NotesFAQContact Us
Collection
Advanced
Search Tips
ERIC Number: ED531219
Record Type: Non-Journal
Publication Date: 2006-Jan
Pages: 62
Abstractor: As Provided
Reference Count: 51
ISBN: ISBN-0-7530-1852-7
ISSN: ISSN-2045-6557
Competition, Choice and Pupil Achievement. CEE DP 56
Gibbons, Stephen; Machin, Stephen; Silva, Olmo
Centre for the Economics of Education (NJ1)
The expansion of school choice and greater competition between schools is currently the centrepiece of government educational policy in the UK. There is an increasing emphasis on parents' right to choose their preferred schools, and whilst many parents may value choice itself, the advocates of these market oriented reforms usually argue that the main benefits are to force educational providers to improve standards. In this study we look to see whether we can find any empirical foundation for these claims amongst the primary school population in the south east of England. Our key findings are that: (1) Pupils who have a wider choice of schools at their place of residence perform no better than those with more limited choice; (2) Secular schools located in places where they face strong competition from other schools perform no better than secular schools in more isolated, monopolistic settings; (3) Church schools seem to respond more positively to competition, particularly from other church schools. We have some evidence to show that pupils in more isolated church schools perform less well than those in competitive church school "markets"; (4) The benefits of competition seem strongest amongst pupils in church schools with the highest concentrations of low-income children; and (5) On balance, choice and competition does not seem to be generally effective in raising standards in the school context. Although the issue has been widely researched, especially in the US, existing evidence on the beneficial effects of competition on educational achievements is at best mixed, and does not provide a solid ground for policy conclusions. We use a large administrative census of primary school pupils in London and the surrounding area. This allows us to improve on the existing literature along two dimensions. First, exploiting pupil residential details and information on school location, we construct separate "choice" and "competition" indices and study their impact on pupil attainment. Choice is a property of pupil residential location, and depends on the schools from which a family can feasibly choose. Competition is a property of schools, and depends on the number of institutions competing for the same pool of pupils. Secondly, we make use of the fact that institutional barriers limit school attendance outside the Local Education Authority (LEA) of residence and that, as a result, very few pupils cross district boundaries to attend primary school. Because of this, pupils near LEA boundaries face less choice and schools near LEA boundaries tend to face less competition. We can use this feature of the admissions system to help solve the difficult issues of reverse causation arising from the fact that school performance may influence the patterns of choice and competition that we observe. Controls, summary statistics are appended. (Contains 6 figures, 9 tables and 21 footnotes.)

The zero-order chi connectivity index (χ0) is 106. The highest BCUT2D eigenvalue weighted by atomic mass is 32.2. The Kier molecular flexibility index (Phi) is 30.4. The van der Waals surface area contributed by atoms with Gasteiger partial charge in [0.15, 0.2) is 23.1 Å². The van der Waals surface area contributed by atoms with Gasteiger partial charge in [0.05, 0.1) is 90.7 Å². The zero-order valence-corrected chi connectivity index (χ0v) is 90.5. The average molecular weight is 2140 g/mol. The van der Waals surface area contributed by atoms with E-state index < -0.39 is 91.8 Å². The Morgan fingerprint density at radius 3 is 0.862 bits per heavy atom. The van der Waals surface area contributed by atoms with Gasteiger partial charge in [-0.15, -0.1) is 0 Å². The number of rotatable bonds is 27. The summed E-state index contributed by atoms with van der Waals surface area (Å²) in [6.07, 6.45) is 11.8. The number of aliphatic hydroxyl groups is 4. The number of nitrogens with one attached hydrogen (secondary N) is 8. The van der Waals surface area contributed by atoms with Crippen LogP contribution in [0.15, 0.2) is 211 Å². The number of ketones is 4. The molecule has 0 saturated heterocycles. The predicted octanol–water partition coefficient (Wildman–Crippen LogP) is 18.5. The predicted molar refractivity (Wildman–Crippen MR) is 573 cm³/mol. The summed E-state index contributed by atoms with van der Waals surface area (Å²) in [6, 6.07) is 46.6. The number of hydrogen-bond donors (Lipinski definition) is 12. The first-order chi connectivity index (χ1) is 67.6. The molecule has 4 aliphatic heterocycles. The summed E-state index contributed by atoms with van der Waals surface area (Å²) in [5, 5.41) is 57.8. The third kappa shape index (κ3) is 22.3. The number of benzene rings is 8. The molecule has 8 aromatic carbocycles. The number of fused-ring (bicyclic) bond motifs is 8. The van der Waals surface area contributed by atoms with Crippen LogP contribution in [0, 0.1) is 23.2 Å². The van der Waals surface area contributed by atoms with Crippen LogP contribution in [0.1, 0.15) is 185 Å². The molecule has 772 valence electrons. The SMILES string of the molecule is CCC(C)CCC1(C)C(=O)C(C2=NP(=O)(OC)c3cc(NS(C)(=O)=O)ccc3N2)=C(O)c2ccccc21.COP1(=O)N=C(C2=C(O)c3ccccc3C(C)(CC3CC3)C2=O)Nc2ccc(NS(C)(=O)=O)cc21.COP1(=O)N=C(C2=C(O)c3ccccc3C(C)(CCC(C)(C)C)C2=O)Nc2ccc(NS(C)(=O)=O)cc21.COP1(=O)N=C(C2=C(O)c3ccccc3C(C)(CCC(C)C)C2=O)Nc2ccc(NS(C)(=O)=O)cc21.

Centre for the Economics of Education. London School of Economics and Political Science, Houghton Street, London, WC2A 2AE, UK. Tel: +44-20-7955-7673; Fax: +44-20-7955-7595; e-mail: cee@lse.ac.uk; Web site: http://cee.lse.ac.uk
Publication Type: Reports - Research
Education Level: Elementary Education
Audience: N/A
Language: English
Sponsor: Department for Education and Skills
Authoring Institution: London School of Economics & Political Science, Centre for the Economics of Education
Identifiers - Location: United Kingdom